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Early impact of treatment with tiotropium, long-acting anticholinergic preparation, in patients with COPD – real-life experience from an observational study

Authors Jahnz-Rozyk K, Szepiel P

Received 7 November 2014

Accepted for publication 21 January 2015

Published 18 March 2015 Volume 2015:10(1) Pages 613—623

DOI https://doi.org/10.2147/COPD.S77144

Checked for plagiarism Yes

Review by Single-blind

Peer reviewer comments 3

Editor who approved publication: Dr Richard Russell

Karina Jahnz-Różyk,1 Pawel Szepiel2

1Department of Immunology and Clinical Allergology, Military Institute of Medicine, Warsaw, Poland; 2Boehringer Ingelheim Sp. z o.o., Warsaw, Poland


Background: Long-acting inhaled bronchodilators, including anticholinergic tiotropium, are recommended for the maintenance therapy of chronic obstructive pulmonary disease (COPD). It has been shown in a number of studies that treatment with tiotropium alleviates symptoms, improves exercise tolerance, health status, and reduces exacerbations in patients with moderate to very severe stage COPD.
Aim: The aim of this noninterventional study was to observe the early effects of the maintenance treatment with tiotropium in patients with COPD of different severities, who had been previously treated on a regular basis, or as required, with at least one short-acting bronchodilator, in a real-life setting in Poland. The effect of the treatment was assessed through the collection of COPD Assessment Test (CAT) data.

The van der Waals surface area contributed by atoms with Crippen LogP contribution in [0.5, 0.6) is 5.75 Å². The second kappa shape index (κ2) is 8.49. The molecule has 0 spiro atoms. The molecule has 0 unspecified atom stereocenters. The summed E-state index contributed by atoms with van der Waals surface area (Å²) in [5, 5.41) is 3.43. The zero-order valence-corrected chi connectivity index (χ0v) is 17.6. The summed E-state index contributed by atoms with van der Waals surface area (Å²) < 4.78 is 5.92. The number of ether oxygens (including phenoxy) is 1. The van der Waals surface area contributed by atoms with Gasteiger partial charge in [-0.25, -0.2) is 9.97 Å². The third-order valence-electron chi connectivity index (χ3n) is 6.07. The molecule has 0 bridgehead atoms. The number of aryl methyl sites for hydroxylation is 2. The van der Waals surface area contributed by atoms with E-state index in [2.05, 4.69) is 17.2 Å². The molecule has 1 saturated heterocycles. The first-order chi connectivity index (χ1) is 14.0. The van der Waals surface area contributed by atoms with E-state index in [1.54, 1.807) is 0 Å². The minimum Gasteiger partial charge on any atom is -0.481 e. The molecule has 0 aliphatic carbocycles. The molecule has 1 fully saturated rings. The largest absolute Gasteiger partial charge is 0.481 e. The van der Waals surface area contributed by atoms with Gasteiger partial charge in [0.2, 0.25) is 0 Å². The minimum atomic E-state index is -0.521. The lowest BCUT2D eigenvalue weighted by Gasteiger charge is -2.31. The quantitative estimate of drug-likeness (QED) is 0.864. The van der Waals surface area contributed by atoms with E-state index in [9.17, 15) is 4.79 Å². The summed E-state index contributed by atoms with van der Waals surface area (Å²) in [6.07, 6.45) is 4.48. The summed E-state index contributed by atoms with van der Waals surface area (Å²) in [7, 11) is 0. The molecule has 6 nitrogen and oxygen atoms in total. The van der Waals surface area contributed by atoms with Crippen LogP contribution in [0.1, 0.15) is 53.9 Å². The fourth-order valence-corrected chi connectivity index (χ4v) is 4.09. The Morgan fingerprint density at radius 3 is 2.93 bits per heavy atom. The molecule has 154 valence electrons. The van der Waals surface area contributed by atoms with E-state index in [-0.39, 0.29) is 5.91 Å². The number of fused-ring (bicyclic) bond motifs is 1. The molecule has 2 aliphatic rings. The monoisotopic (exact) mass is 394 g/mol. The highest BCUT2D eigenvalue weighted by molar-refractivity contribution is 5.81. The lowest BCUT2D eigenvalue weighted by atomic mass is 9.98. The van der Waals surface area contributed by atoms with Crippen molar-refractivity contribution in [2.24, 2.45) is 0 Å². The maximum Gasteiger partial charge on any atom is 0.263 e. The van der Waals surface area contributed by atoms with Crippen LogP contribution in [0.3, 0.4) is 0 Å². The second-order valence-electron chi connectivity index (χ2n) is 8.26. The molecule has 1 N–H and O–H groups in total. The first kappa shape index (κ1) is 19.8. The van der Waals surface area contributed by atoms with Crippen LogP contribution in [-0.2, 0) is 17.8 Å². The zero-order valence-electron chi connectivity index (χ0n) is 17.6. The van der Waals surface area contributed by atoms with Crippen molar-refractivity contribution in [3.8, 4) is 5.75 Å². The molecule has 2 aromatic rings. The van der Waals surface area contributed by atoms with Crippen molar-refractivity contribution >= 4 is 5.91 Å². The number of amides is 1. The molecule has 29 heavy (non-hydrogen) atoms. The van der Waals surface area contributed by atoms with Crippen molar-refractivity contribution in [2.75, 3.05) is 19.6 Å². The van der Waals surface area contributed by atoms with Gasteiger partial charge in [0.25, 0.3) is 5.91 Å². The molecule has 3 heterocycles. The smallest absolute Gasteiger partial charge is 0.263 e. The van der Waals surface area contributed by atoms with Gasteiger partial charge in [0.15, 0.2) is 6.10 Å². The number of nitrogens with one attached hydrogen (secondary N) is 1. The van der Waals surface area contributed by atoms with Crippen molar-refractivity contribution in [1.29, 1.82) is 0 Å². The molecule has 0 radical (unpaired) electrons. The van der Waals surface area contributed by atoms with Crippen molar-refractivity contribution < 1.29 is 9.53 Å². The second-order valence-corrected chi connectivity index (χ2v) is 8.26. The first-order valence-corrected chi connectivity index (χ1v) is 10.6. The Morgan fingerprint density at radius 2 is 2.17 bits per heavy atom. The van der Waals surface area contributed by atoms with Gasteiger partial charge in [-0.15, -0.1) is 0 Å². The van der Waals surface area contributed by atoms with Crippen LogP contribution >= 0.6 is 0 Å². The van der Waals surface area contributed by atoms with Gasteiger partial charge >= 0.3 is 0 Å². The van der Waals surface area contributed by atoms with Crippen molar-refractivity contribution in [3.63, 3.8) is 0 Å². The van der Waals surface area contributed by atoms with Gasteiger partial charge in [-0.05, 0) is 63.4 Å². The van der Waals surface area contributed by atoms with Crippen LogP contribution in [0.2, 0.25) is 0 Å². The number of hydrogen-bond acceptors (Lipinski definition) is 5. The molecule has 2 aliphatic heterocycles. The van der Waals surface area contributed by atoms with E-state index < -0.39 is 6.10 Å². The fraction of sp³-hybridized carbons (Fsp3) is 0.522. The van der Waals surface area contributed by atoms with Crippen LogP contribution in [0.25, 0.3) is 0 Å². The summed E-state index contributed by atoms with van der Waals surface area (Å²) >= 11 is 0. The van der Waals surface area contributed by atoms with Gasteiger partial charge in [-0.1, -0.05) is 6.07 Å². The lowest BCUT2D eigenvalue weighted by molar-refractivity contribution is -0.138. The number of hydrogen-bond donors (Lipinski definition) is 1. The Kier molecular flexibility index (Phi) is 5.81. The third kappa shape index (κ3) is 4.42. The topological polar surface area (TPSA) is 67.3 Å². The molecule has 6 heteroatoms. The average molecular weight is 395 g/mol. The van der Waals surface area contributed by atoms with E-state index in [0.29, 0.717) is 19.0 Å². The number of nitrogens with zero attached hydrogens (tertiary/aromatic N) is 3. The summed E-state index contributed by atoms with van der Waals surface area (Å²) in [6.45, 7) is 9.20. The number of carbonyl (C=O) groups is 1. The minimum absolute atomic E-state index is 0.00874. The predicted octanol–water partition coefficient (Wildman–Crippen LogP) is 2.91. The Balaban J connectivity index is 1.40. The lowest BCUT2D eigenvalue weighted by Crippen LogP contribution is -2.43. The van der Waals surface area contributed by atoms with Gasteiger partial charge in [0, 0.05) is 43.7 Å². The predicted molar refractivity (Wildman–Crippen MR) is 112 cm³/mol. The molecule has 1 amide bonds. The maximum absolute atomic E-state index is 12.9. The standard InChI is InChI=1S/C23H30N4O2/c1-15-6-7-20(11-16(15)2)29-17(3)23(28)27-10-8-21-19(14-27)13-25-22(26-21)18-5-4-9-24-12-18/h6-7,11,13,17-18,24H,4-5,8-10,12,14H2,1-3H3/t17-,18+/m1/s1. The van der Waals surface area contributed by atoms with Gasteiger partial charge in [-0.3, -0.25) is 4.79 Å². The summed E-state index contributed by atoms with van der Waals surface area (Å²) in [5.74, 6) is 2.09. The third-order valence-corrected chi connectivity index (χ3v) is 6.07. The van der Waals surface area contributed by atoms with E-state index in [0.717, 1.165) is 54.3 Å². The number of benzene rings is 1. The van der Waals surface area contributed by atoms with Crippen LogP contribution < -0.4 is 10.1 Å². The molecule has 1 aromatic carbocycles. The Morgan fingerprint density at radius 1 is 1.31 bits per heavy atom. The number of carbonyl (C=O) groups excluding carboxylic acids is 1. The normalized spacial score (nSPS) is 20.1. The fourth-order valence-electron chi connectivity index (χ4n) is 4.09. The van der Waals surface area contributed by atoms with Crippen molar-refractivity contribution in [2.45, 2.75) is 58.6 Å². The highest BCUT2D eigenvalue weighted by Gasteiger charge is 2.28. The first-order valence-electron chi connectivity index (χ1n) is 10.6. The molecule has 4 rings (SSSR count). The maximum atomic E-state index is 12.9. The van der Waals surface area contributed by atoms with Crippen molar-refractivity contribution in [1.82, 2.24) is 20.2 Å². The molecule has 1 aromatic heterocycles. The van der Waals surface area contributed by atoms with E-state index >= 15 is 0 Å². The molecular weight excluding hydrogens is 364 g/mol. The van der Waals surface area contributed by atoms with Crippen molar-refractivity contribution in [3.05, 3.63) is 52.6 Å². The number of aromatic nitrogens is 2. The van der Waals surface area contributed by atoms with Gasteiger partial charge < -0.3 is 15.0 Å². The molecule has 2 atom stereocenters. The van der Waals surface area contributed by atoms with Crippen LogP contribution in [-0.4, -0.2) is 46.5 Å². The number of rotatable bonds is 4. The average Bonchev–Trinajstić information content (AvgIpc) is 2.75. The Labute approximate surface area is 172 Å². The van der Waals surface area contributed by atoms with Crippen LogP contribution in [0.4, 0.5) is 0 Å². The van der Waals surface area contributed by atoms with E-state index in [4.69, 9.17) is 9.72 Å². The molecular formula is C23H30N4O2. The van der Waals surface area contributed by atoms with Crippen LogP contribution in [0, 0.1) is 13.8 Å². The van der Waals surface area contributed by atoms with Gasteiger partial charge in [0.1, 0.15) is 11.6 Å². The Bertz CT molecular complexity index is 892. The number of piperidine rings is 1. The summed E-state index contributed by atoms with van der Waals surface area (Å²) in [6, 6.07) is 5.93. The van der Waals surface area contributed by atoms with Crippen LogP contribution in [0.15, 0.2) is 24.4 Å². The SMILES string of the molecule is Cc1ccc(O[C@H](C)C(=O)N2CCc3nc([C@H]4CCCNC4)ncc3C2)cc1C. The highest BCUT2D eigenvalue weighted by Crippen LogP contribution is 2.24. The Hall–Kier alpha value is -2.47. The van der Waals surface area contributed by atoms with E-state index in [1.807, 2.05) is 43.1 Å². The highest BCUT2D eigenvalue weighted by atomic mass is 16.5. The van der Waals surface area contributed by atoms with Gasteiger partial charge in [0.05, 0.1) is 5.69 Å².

Patients and methods: The MATHS clinical study was an observational, noninterventional, open-label, prospective, uncontrolled, single-arm, postmarketing, surveillance, real-life study conducted with the involvement of 236 pulmonology clinics based in Poland. The tiotropium observational period was 3 months. The health and COPD status was measured with the CAT questionnaire. The primary efficacy endpoint was the mean change from the baseline in the total CAT score at the end of the 3-month observational period.
Results: Patients treated with 18 µg of tiotropium once daily for 3 months showed a statistically significant result, with a clinically meaningful mean reduction (improvement) of 7.0 points in the total CAT score. The improvement was slightly greater in patients with more severe COPD; the mean change in the total CAT score was 7.6 in the subgroup of patients with more severe COPD and 6.7 points in the subgroup of patients with moderate COPD.
Conclusion: Results of this real-life study provide further support for the use of tiotropium as a first-line maintenance treatment for patients with COPD of different severities in Poland.

Keywords: Spiriva® HandiHaler®, chronic obstructive pulmonary disease, GOLD classification, CAT

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